Wednesday, July 1, 2015

Horror Shorts Reviews for July 2015

Text © Richard Gary / Indie Horror Films, 2015
Images from the Internet

The Name I Know
Written and directed by Preston Corbell
6:29 / 2015  
This isn’t about the horror from without, but the more terrifying one from within. The viewer helplessly observes as an unnamed man (Preston Corbell) is buried under the weight of his profound depression, as he contemplates his next – or possibly last – step. For such a short film, there is some graphic gore as we not only hear his thoughts in emotionless monotone through a distorting echo, but also watch the world as he sees it. Both nicely done yet disturbing, you feel for this person, without any real back story, just his moment of pain. Beautifully photographed in color and B&W in a way that reminds me of the scene of The Graduate (1967) where Mrs. Robinson slides down the wall at the top of the stairs, it’s bleak, and the space around the character gives into the feeling of loneliness. Beautiful and intense. It is currently running occasionally on Indie Horror TV (IHTV).

Don’t Play
Concept and directed by Vicky (aka Vekky)
Jaaini Arts
4:44 / 2015
Filmed in the forests of India (though it looks like it could have been anywhere), a lone photographer (Satish Premalatha) does what I’ve done a thousand times: walked through the woods and taken pictures of what I find interesting. But what he finds is something else. Seemingly inspired by some of the popular Japanese / Korean horror films of the past couple of decades, something is stalking the photographer. Even given an idea of what is the end result if you’ve seen Ju-On (2002) / The Grudge (2004) or the like, this is a very nice and modern twist to the story that is quite effective. Beautifully shot, there is both a feeling of space and enclosure at the same time, and enjoyable from beginning to end.

Directed by Lee Boxleitner
Blue House Productions
3:43 / 2015
A young daughter wakes up her dad. Happens every day, right? But it’s the most mundane events that can become the most terrifying, as well. This non-complex, simple premise is the core of a film that may actually make you jump. Incredibly well acted by the small cast, shot in one room, and basically two angles, and yet so much can be read into what you see happen. The cinematic equivalent of a “postcard novel,” it is also a stunningly good piece of micro-short work.

2AM: The Smiling Man
Directed by Michael Evans
Go For Broke Pictures
4:08 / 2013
Just imagine you’re walking home late at night through a suburban neighborhood, the air is just a bit chilly, and you notice a man a ways off down the street, by himself, with a strange grin and dancing sinisterly. What do you do? More importantly what will he do?  These questions are what is behind the mystery of these two strangers. This is an extremely unnerving short, mostly for the mystery behind it and the creepiness of the Smiling Man. You won’t know whether to wince, to jump or to laugh. This film is very effective for its mood, its two-person cast, and for managing to take a simple premise and make it work for its full 4 minutes without getting to the “C’mon already!” stage. Even the lighting is ordinary, easy to see thanks to the streetlights. But that doesn’t take anything away from the unsettling feeling you get throughout. Really enjoyable.

Crash Site: It Came From the VCR, Episode 1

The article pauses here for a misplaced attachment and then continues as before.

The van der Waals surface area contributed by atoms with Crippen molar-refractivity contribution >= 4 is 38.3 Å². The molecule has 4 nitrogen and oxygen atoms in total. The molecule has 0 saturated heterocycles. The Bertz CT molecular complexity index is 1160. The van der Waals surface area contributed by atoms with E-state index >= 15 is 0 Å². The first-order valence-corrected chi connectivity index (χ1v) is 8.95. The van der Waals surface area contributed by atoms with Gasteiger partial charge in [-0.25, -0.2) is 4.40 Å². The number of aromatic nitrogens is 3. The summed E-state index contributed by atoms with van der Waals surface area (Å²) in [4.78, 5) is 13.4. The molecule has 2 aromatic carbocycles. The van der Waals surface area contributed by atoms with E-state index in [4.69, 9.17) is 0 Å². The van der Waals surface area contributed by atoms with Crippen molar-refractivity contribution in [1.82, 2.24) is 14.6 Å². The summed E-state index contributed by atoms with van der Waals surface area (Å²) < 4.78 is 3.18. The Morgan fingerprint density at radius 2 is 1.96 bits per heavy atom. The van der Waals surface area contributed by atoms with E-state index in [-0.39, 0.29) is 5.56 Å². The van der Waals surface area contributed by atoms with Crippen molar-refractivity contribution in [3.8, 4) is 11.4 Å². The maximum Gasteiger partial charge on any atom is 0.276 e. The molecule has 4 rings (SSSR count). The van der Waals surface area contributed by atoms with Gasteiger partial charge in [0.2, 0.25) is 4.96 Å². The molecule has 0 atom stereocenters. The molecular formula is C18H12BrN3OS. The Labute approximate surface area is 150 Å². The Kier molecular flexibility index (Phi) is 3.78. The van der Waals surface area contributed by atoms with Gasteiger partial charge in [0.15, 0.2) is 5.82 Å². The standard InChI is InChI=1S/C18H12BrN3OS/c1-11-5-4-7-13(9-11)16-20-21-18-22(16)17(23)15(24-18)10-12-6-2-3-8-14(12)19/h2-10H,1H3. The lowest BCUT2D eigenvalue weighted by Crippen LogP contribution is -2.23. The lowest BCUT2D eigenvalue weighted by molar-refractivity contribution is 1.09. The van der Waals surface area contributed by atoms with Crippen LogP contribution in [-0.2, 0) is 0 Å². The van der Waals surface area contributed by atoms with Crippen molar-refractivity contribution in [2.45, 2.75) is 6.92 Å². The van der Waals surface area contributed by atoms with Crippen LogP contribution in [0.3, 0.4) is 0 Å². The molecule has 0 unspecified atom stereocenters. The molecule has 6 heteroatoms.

Directed by Richard Griffin
Scorpio Film Releasing / Cut Rate Motion Pictures
19:30 / 2013
For some reason I really can’t fathom that this comedic film has gotten some strongly negative reviews. I know it’s one of the director’s favorites of his work, and I can see why. Sure it’s goofy, but I’ve seen such terrible crap on the big screen (can anyone say Bridesmaids (2011), or nearly anything with Seth Rogan, Adam Sandler, or most of the middle-to-later period SNL-alums.  But I digress...). After a spaceship lands and attacks a couple during the omnipresent “opening scene,” we are introduced to the main characters, three men and three women, in the woods, camping out. The “7th wheel” is Johnny, a green dude with three nobs on his forehead. Naturally, most of these amusingly dunderheads think it’s because he’s, well, European (perhaps, they ponder, from a BLOC country, like LEGOLAND?). I don’t think I’m giving away anything when I say that not only is Johnny an alien, but he has come for the men as sex slaves (as a proud Ally, I have never heard the term “power bottom” before).

Jamie Lyn Bagley steals most the film with her quips and sarcastic line reading, e.g., “Yeah, he’s gay, that’s the problem.” Also, Michael Thurber’s almost apologetic inserts as the character of the “producer” of the film, the way Woody Allen did in What’s Up Tiger Lily (1966), or William Castle with House on Haunted Hill (1959) and The Tingler’s (1959) trailers, are hysterical. As Johnny, Johnny Sederquist chews the drapes, the trees, and anything he gets his hands on, which is actually appropriate for an alien role. That is, it’s no more or less broad than John Lithgow’s hammingly [sic] Emmy-winning role in 3rd Rock from the Sun (1996-2001).

Coincidentally, I watched this the same day the Supreme Court green lit gay marriage, so I was – er – primed. From what I understand, many critics felt this film was gay bashing, which I am assuming is a result of people being “turned” gay, but as Richard Griffin perplexedly told me, many associated with the film are gay, so that never even occurred to them. I believe that those who are feeling that are being overly sensitive and reactionary, and not watching an enjoyable comedy about mores, and using and then turning the kids-in-the-wood tropes with a comic twist. Yeah, I recommend this, and take it for what it is: a fun and campy romp.

1 comment:

  1. thank you very much Rechard for review my short film DONT PLAY...i got lot of confidence from your encouragement..